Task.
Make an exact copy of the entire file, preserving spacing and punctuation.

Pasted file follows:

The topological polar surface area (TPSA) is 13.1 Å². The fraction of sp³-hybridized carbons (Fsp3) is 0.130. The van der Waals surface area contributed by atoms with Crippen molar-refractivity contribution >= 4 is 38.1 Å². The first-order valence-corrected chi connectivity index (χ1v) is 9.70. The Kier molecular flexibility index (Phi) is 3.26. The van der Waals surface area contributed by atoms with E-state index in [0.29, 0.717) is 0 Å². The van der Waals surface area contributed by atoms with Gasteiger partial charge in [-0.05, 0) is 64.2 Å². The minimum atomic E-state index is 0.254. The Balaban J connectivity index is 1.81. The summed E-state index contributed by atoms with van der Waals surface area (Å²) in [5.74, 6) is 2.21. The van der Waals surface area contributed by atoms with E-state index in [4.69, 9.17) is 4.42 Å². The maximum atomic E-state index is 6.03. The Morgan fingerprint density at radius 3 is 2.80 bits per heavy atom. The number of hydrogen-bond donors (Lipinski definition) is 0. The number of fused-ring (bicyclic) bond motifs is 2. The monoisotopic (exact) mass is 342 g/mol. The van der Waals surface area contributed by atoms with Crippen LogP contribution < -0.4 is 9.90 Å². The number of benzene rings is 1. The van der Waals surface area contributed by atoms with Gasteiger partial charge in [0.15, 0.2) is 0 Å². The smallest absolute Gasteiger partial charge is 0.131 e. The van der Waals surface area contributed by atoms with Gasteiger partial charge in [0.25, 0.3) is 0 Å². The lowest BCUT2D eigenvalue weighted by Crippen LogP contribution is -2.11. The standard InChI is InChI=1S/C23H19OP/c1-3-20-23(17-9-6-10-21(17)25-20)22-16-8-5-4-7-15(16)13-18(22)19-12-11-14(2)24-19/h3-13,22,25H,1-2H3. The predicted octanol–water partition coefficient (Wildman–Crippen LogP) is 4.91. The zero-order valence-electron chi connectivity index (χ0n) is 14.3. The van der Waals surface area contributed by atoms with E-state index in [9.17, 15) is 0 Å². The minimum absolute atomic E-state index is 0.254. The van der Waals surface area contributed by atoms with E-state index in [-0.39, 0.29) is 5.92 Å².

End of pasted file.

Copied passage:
The topological polar surface area (TPSA) is 13.1 Å². The fraction of sp³-hybridized carbons (Fsp3) is 0.130. The van der Waals surface area contributed by atoms with Crippen molar-refractivity contribution >= 4 is 38.1 Å². The first-order valence-corrected chi connectivity index (χ1v) is 9.70. The Kier molecular flexibility index (Phi) is 3.26. The van der Waals surface area contributed by atoms with E-state index in [0.29, 0.717) is 0 Å². The van der Waals surface area contributed by atoms with Gasteiger partial charge in [-0.05, 0) is 64.2 Å². The minimum atomic E-state index is 0.254. The Balaban J connectivity index is 1.81. The summed E-state index contributed by atoms with van der Waals surface area (Å²) in [5.74, 6) is 2.21. The van der Waals surface area contributed by atoms with E-state index in [4.69, 9.17) is 4.42 Å². The maximum atomic E-state index is 6.03. The Morgan fingerprint density at radius 3 is 2.80 bits per heavy atom. The number of hydrogen-bond donors (Lipinski definition) is 0. The number of fused-ring (bicyclic) bond motifs is 2. The monoisotopic (exact) mass is 342 g/mol. The van der Waals surface area contributed by atoms with Crippen LogP contribution < -0.4 is 9.90 Å². The number of benzene rings is 1. The van der Waals surface area contributed by atoms with Gasteiger partial charge in [0.15, 0.2) is 0 Å². The smallest absolute Gasteiger partial charge is 0.131 e. The van der Waals surface area contributed by atoms with Gasteiger partial charge in [0.25, 0.3) is 0 Å². The lowest BCUT2D eigenvalue weighted by Crippen LogP contribution is -2.11. The standard InChI is InChI=1S/C23H19OP/c1-3-20-23(17-9-6-10-21(17)25-20)22-16-8-5-4-7-15(16)13-18(22)19-12-11-14(2)24-19/h3-13,22,25H,1-2H3. The predicted octanol–water partition coefficient (Wildman–Crippen LogP) is 4.91. The zero-order valence-electron chi connectivity index (χ0n) is 14.3. The van der Waals surface area contributed by atoms with E-state index in [9.17, 15) is 0 Å². The minimum absolute atomic E-state index is 0.254. The van der Waals surface area contributed by atoms with E-state index in [-0.39, 0.29) is 5.92 Å².